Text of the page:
Torrey Pines Golf Course bustles with activity as U.S. Open draws nearer
Bleachers and other infrastructure go up to accommodate an expected 10,000 fans a day for the major tournament June 17-20.
Ryan Connolly’s drive on the 17th hole of Torrey Pines Golf Course’s South Course found the rough.
The rough was already thick May 18 at the La Jolla course, but with the 2021 U.S. Open just weeks away, it will grow and gain height as well.
The grass that grabbed Connolly’s ball wasn’t the golfer’s biggest concern when he walked up to assess the situation for his second shot.
“I blew my drive right and the bleachers were right in my way,” Connolly said. “I never played a course with bleachers on it.”
Until Torrey South closes to the public after play Sunday, June 6, the hazards will not be limited to sand and water.
Dozens of workers are on the property, some crisscrossing the course with equipment and materials loaded in carts and trucks or on forklifts, while others saw and hammer and bolt things into place to create infrastructure for the tournament that will return to Torrey Pines June 17-20 for the first time since the epic 2008 U.S. Open won by Tiger Woods.
Bleachers are going up around several greens, most notably on the eighth, 13th, 15th, 17th and 18th holes.
There also are TV wells adjacent to most of the greens.
A platform built among the trees off the seventh fairway is representative of the structures that will be used for hospitality and dining, which still will require social distancing.
The acreage on the North Course, which was closed the last week of April, will be put to a variety of uses, as it was in 2008.
The fairways on Nos. 1 and 18 will be converted to a driving range. The player complex, media center, hospitality structures and other tents also will be on the North Course, the northeast corner of which will be used for parking.
The merchandise tent on the fairway of No. 10 North will take up 10,000 square feet. That’s sizeable, but dwarfed by the massive 42,000-square-foot big top that occupied the space in 2008.
In contrast with the U.S. Open, the 2021 Farmers Insurance Open was played at Torrey Pines without fans in January because of COVID-19 restrictions and had few of the telltale signs that a major professional event was being staged.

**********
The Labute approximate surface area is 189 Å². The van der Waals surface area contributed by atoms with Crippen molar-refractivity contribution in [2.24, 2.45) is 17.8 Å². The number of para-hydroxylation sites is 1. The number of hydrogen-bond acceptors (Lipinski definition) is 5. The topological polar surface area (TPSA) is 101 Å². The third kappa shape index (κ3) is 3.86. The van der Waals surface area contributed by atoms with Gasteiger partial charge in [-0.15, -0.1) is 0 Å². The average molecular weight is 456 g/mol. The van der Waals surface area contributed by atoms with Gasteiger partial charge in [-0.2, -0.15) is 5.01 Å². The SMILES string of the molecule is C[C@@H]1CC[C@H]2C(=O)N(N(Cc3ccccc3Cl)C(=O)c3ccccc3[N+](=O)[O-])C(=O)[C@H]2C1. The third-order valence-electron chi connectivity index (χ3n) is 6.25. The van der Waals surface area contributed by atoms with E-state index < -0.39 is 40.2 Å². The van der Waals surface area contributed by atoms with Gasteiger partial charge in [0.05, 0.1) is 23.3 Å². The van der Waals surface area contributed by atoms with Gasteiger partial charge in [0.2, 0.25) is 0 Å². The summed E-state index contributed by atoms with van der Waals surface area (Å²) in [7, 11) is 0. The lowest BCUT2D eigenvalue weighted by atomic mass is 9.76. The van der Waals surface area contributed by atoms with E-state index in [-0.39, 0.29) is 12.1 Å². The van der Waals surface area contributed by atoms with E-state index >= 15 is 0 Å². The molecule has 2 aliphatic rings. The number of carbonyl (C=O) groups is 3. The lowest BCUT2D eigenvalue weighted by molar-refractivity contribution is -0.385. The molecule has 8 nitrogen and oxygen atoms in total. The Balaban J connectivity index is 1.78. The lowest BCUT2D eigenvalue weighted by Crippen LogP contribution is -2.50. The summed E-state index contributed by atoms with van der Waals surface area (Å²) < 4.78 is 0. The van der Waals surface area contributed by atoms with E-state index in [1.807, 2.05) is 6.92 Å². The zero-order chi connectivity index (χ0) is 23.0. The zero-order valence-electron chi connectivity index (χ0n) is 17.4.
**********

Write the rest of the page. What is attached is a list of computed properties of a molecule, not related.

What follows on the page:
The restrictions have been relaxed over the past four months. The U.S. Open will allow spectators, though it will be a fraction of the record 295,000 who attended the 2008 event.
How many? That’s a good — and fluid — question.
“It’s going to be a moving target,” Craig Annis, chief branding officer for the U.S. Golf Association, said during a recent visit to Torrey Pines. “As the state starts to open up, we’re going to do our best to accommodate even more fans. ...
“We’re not a stadium, so we don’t have designated seats. At some point, even if we’re able to have thousands and thousands of fans, there will be a set number that we think we’ll be able to accommodate safely, which will be important to us.
“It’s finding that sweet spot of accessibility and safety, and that’s where we’ll land. We don’t know where that number is, but we’re excited to have fans.”
USGA has emphasized that anyone attending the event will be required to show proof of vaccination against the coronavirus or a recent negative test.
Last month, a USGA official estimated that 4,000 to 4,500 fans — as well as 3,000 workers — would be allowed on the grounds each day.
USGA originally sold tickets to the event in September, when it was anticipated the country would be through the pandemic enough to accommodate a larger crowd.
When it was determined that wouldn’t be the case, refunds were issued and fans were reticketed.
New tickets went on sale April 26. They sold out in 40 minutes.
Last week, additional tickets were made available. Emails were sent to USGA members, who were offered the opportunity to purchase two tickets for one day of the event.
The most recent estimate is that crowds approaching 10,000 a day will be allowed in.
With Gov. Gavin Newsom planning to allow the state to be fully reopened June 15, two days before the U.S. Open begins, there’s a chance even more fans could be accommodated.
A USGA official did not return a call seeking comment.
Perhaps there will be more bleachers on the course as well.
Connolly thought it was enough to contend with the bleachers that stretched nearly 100 yards on the 17th hole.
“I blocked them out and went right over them,” he said. “I was worried about hitting some of those workers, but I blocked it all out and somehow stuck it 10 feet from the pin.”
Connolly’s birdie putt missed the mark, so he settled for a par. It didn’t diminish the experience.
Connolly, who was playing with Bobby King, a buddy from Dallas, was overwhelmed by the surroundings.
“This is what heaven looks like, I’m pretty sure,” Connolly said as he walked along the 18th fairway. “I’ve got to remember each of these holes so that when they’re playing [the Open] I can just put myself in their place.” ◆
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